Working with Higher End Libraries AND Royalty Free Libraries

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  • #26798 Reply
    patrick
    Participant

    Hi there. For those of you that do work for both high end libraries and royalty free libraries, how do you deal with the fact that some high end libraries will not accept you if they see you have work on royalty free libraries? I’m also wondering about registering works with PROs. For example, if I do some stuff for a royalty free library, would I register that work under my normal PRO account or should (can) I set up a separate PRO account for that work? Just wondering as I type here, I hope this makes sense. Thanks!

    #26799 Reply
    OverDub
    Participant

    I use a pseudonym for the RF stuff. You can set up an alt ID with your PRO. Hard to sell your stuff for top dollar to the top end guys, when you have cut rate prices on RF sites.

    #26800 Reply
    Music1234
    Participant

    “Higher end” what does it mean? It means that they will sell a license for your works at a higher price on very rare occasions. So you may get 10K for a national spot once every 1 to 3 years. Perhaps 3 to 5K happens once a year. “Higher end” does not mean more revenue in your pocket. Yes, hiding your identity with a pseudonym is pretty much so what everyone does. “SSSSHH, Don’t tell anyone, my music is also for sale on “low end” markets, I am selling as “Golden Turtle Eggs” over at the rf stores…but my “real” artist name is Massimo Maestro Bella Laudaudio“..

    P.S. Don’t ever give up control of your music. Those contracts that ask for demos to briefs and then they own the demo if it does not sell for the project, Don’t sign those. NEVER give up ownership of your intellectual property because in the end that is all you have. That is the only asset you have is your music! Does everyone realize this?

    #26802 Reply
    LAwriter
    Participant

    P.S. Don’t ever give up control of your music. <<snip>> Does everyone realize this?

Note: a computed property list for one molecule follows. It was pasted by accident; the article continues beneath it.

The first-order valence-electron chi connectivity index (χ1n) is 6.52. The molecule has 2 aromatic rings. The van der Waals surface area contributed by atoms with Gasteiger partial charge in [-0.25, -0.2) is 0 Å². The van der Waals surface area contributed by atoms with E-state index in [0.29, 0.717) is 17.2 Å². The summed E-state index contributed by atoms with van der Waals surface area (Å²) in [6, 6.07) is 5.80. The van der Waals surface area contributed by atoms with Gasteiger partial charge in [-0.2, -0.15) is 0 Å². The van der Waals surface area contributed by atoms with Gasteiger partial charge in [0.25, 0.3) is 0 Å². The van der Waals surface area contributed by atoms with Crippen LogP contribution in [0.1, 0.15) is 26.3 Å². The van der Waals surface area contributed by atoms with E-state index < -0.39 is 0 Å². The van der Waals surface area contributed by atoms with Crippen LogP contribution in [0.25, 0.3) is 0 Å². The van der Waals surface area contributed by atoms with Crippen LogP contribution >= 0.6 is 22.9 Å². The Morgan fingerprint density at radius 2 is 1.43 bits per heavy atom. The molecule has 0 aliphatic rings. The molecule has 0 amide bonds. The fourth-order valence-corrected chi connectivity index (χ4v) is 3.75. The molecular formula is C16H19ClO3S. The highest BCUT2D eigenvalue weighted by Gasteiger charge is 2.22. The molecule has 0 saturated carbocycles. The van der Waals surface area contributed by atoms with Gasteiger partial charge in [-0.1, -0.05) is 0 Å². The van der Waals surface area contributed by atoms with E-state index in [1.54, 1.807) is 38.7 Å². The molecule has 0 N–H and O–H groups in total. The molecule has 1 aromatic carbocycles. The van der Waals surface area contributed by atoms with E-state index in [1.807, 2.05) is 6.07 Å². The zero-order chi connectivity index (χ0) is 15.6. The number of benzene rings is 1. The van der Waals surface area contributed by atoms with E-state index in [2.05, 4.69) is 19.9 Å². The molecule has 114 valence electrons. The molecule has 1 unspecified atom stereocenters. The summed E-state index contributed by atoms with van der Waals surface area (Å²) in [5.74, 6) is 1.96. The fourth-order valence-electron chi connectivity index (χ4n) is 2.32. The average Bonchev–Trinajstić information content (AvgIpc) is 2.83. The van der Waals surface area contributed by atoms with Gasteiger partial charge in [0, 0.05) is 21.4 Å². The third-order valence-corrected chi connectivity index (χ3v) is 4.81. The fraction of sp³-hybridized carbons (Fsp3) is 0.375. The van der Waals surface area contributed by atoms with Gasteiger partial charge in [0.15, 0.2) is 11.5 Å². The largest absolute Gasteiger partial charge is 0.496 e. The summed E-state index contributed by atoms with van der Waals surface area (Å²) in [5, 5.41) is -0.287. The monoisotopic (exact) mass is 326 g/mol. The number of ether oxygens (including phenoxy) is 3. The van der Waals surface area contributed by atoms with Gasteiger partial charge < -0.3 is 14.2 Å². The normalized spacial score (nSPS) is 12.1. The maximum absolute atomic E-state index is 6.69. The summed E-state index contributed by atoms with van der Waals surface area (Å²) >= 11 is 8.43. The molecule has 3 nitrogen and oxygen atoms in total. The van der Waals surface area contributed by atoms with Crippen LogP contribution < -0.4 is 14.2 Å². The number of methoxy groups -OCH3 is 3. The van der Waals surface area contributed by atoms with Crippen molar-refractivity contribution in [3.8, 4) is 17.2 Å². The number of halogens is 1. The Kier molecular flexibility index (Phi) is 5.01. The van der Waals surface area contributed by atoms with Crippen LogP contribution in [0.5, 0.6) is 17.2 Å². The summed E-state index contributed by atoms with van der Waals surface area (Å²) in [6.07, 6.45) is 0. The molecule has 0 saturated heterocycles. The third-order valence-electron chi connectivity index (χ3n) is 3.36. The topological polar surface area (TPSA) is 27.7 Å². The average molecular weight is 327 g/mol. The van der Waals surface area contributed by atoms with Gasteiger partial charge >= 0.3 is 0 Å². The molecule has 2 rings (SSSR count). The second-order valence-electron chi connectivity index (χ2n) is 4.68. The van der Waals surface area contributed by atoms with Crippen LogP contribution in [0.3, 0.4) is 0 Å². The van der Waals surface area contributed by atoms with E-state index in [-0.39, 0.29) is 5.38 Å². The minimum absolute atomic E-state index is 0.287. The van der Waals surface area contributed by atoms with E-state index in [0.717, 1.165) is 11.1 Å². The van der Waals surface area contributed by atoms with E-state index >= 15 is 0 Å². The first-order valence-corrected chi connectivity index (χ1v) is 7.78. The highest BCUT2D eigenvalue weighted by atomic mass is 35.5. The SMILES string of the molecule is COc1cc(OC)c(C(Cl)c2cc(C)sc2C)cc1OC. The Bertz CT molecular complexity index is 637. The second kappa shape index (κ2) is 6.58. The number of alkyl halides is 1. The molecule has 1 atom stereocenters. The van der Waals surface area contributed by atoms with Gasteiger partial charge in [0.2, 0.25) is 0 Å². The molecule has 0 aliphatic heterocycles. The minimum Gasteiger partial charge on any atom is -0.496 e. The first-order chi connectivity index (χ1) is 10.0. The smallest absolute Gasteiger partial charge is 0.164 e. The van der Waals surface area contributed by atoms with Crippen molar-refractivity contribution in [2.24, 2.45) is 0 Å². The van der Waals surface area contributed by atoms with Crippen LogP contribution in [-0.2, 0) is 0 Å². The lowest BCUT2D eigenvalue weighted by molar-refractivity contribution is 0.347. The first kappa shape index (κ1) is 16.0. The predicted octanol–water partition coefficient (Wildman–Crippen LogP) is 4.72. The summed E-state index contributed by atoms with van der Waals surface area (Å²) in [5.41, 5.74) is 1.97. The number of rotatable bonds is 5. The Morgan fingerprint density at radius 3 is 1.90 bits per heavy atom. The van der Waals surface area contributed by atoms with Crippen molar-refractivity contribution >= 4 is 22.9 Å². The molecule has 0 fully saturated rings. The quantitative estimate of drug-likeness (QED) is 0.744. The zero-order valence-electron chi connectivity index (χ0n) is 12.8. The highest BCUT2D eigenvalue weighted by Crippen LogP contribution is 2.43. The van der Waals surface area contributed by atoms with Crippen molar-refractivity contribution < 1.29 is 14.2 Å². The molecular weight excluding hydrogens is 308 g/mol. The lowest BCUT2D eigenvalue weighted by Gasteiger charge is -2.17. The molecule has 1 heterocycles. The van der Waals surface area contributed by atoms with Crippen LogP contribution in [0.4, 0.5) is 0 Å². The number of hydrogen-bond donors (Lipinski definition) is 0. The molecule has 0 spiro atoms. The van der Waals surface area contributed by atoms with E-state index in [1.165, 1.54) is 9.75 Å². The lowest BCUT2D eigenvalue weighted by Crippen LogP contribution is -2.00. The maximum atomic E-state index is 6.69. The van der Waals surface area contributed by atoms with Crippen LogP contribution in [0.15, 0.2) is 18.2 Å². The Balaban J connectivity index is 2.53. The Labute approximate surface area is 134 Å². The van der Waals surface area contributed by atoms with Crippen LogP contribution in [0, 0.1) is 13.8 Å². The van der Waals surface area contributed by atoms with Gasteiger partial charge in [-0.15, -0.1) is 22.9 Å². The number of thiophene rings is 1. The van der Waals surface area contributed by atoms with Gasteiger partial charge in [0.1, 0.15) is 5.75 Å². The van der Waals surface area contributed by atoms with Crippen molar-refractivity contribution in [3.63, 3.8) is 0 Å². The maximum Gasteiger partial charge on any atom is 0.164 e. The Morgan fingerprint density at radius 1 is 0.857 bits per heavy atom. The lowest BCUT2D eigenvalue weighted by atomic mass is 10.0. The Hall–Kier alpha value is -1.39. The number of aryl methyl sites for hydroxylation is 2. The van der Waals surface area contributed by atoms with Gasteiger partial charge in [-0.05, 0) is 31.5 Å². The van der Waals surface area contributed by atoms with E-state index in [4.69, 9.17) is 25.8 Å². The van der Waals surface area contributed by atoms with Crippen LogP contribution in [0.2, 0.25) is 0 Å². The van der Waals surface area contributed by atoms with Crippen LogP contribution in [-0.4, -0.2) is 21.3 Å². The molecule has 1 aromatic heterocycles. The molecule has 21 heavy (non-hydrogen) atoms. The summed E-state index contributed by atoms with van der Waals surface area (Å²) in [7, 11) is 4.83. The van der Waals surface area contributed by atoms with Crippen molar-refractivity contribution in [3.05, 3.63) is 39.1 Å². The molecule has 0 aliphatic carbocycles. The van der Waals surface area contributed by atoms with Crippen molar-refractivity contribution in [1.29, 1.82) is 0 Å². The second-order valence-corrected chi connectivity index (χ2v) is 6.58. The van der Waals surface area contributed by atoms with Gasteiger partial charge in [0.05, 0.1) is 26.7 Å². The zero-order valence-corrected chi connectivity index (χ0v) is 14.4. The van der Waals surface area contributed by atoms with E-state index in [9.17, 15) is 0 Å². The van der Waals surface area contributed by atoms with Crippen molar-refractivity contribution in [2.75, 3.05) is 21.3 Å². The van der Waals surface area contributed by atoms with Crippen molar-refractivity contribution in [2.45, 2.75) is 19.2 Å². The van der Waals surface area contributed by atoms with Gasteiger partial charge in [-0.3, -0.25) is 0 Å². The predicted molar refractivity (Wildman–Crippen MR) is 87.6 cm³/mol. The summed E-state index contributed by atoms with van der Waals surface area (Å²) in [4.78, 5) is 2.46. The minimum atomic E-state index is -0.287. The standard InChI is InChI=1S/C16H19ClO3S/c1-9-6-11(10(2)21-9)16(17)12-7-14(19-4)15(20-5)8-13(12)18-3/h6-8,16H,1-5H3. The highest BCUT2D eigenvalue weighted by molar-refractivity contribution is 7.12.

LOL Evidently not Music1234. If they did, the Exclusive “high end” libraries would not be getting any music. Or they would have to change their contracts.

    #26804 Reply
    Music1234
    Participant

    Yes LA Writer…We need to pull out the loudest trumpet we can find, a Mega Bull Horn and remind all writers that you win in this game, by controlling and owning your works period. 100% control and ownership of your creations at all times forever, sold everywhere ideally. Working with HIGH END and working with RF. One of my favorite quotes from a music supervisor article interview I read was this…He was asked “People ask me all the time where should I sell or license music? Who should I target?.” His repsonse was great: “I tell people to sell their music to whomever is buying it.” Could not agree more! You own and and control your music and sell it to whomever is buying it. This is not to say sell for any price. But do sell it to whomever is buying it.

    Patrick, you asked:

    how do you deal with the fact that some high end libraries will not accept you if they see you have work on royalty free libraries?

    I simply say “I am sorry but I am in business to make money. I have a large and proven portfolio and a history of making money with it in any and all markets so please don’t worry about where I sell my music, if you believe you can sell my music at “high end” prices…you can take it in and rep it non exclusively.” Patrick, Let your music speak for itself. I just had a “medium end” EXC library accept a huge batch of cues non-exclusively by the way.

    Why did they take it in NE? Probably because THEY make money off of my existing music in the library and the NE or RF issue is not causing any problems for them. They really are two different markets servicing two different customers. Remind them of that. Cheers, and good luck Patrick.

    #26805 Reply
    patrick
    Participant

    Thanks a lot for the replies gentlemen. I appreciate the info!

    #26806 Reply
    OverDub
    Participant

    I took “High End” library to mean those libraries that pay a handsome upfront fee. Those libraries are exclusive and will not be interested in your NE cues. Yes, you should always keep ownership of your writers portion. These libraries are in business to make money too, and will not be paying their normal $10,000 fee for 15 of your favorite NE RF cues, they want EX. That being said, I would use a pseudonym even with no upfront NE or EX “mid tier” libraries.

    #26812 Reply
    Logika
    Participant

    How can a pseudonym really hide one’s identity when a library can see the alt names listed with the PRO?

    #26813 Reply
    MichaelL
    Participant

    How can a pseudonym really hide one’s identity when a library can see the alt names listed with the PRO?

    Not only that, they can look at your catalog and see all of the publishers/libraries that you work with. So, yes, the big “work for hire” libraries can also see if you retitle.

    #26814 Reply
    OverDub
    Participant

    With a little research they CAN discover you work with RF libs, I think the important thing is, that if they google your real name, that the first hit isn’t an RF library. The ones I have worked with, never asked or cared. I just try to keep both sides as separate as possible.

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